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The Connection Between Stress and Hormone Balance

Stress is a word that we hear a lot today. You hear people talk about how “stressed out” they are. But what exactly is stress? Are there different kinds of stress? How does stress affect us and our bodies?

If you asked, a person might define their stress as events, such as a looming deadline at work, or too many bills and not having enough money to pay them, or perhaps a bad argument within one’s family where they feel as if they must choose one side or the other. But actually, stress is not at all what you think it is. It is not any of those things. Stress is actually a physical reaction within the body that occurs as a result of events that happen to a person in his or her daily life. So, stress is not the daily life event itself, but instead, the body’s reaction to that event. 

Did you know that stress can actually be a good thing? The stress response in the body can keep a person alert and protect them from danger in an otherwise dangerous situation. Also, it is not necessarily a bad thing for the body to experience some stress from time to time. It is healthy and keeps our senses sharp, even if it can be unpleasant to live through. 

It is only when the body has too much stress, or when it is in a constant and prolonged state of stress, that it becomes bad for the body. Too much (or constant) stress in the body can manifest itself in noticeable bodily symptoms. It can actually create an imbalance in your hormone levels. When these levels are out of balance many, many problems can arise.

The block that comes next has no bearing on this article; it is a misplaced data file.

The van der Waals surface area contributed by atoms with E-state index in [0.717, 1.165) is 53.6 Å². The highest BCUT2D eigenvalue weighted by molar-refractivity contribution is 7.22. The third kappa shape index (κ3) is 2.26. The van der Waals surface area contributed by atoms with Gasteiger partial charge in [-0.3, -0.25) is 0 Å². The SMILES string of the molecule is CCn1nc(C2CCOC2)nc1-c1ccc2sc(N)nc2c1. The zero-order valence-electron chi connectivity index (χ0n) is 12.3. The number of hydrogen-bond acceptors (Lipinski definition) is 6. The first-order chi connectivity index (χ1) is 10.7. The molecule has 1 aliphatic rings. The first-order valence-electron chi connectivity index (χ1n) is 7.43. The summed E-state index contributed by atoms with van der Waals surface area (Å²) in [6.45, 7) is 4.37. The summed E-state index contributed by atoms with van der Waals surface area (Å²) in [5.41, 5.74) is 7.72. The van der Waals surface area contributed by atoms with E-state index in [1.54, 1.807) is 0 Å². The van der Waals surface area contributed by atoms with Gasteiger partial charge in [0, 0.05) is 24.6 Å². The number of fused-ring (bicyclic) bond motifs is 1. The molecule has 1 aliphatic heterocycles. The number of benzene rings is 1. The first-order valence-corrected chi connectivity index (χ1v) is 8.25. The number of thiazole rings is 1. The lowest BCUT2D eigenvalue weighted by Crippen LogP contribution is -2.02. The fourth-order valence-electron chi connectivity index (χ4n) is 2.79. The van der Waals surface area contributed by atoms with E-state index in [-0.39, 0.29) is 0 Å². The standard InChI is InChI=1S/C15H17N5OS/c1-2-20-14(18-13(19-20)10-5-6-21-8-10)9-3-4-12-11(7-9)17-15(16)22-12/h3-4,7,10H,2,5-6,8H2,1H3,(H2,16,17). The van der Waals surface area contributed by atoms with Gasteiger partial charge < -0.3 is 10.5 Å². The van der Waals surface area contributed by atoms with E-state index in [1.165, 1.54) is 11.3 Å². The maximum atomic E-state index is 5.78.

Some people develop headaches, anxiety or depression as a result of stress. Others get a stomachaches or other tummy trouble. Still others experience a rise in blood pressure or chest pain, which can be frightening when it occurs. Many people under lots of stress have trouble sleeping at night. 

They may either have trouble falling asleep, or they may experience night waking, may be unable to stay asleep all night, and may have difficulty falling back to sleep once they have woken up in the middle of the night. Also, if a person already has a disease such as asthma or a chronic condition such as arthritis or type 2 diabetes, the constant barrage of stress has the potential to make the disease or condition worse.

It is estimated that about 43% of adults suffer from the effects of stress on the body. Some stress in life is normal. It just becomes bad for the body when there is no period of rest or relaxation; no break from the stress so the body can unwind and let go of its constant state of heightened alertness. 

People try to help themselves relax or unwind from the day’s stress by using alcohol, tobacco, or drugs, but all too often, this has the opposite effect. Instead of relaxing the body, these substances actually keep the body “wound up” and do not help to stop the body from continuing the stress reaction at all.

If you have a lot of events in your life which cause you to experience stress and unpleasant side effects in your health, you should make an appointment to see your healthcare provider so they can help you to eliminate some of your stress, and help to alleviate your physical symptoms as well.  

For personalized support on your journey to hormonal balance, menopause, stress, and overall wellness, reach out to us at Let us help you achieve optimal health with actionable insights and expert guidance.

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